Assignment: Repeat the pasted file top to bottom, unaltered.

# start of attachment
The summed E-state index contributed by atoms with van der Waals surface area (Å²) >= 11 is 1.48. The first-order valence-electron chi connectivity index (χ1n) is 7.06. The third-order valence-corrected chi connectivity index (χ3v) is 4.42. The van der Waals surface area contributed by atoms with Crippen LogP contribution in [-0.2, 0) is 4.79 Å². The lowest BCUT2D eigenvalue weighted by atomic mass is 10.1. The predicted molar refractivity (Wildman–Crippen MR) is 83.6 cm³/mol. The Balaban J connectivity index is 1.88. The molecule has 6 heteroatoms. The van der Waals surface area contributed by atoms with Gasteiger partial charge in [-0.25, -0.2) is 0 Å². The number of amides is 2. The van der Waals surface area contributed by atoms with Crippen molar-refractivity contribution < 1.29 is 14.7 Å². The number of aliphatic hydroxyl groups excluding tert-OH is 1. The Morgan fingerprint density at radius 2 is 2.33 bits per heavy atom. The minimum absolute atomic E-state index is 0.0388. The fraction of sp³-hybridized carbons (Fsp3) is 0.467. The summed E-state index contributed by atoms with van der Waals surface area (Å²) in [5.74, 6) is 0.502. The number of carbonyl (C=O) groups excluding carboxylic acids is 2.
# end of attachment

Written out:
The summed E-state index contributed by atoms with van der Waals surface area (Å²) >= 11 is 1.48. The first-order valence-electron chi connectivity index (χ1n) is 7.06. The third-order valence-corrected chi connectivity index (χ3v) is 4.42. The van der Waals surface area contributed by atoms with Crippen LogP contribution in [-0.2, 0) is 4.79 Å². The lowest BCUT2D eigenvalue weighted by atomic mass is 10.1. The predicted molar refractivity (Wildman–Crippen MR) is 83.6 cm³/mol. The Balaban J connectivity index is 1.88. The molecule has 6 heteroatoms. The van der Waals surface area contributed by atoms with Gasteiger partial charge in [-0.25, -0.2) is 0 Å². The number of amides is 2. The van der Waals surface area contributed by atoms with Crippen molar-refractivity contribution < 1.29 is 14.7 Å². The number of aliphatic hydroxyl groups excluding tert-OH is 1. The Morgan fingerprint density at radius 2 is 2.33 bits per heavy atom. The minimum absolute atomic E-state index is 0.0388. The fraction of sp³-hybridized carbons (Fsp3) is 0.467. The summed E-state index contributed by atoms with van der Waals surface area (Å²) in [5.74, 6) is 0.502. The number of carbonyl (C=O) groups excluding carboxylic acids is 2.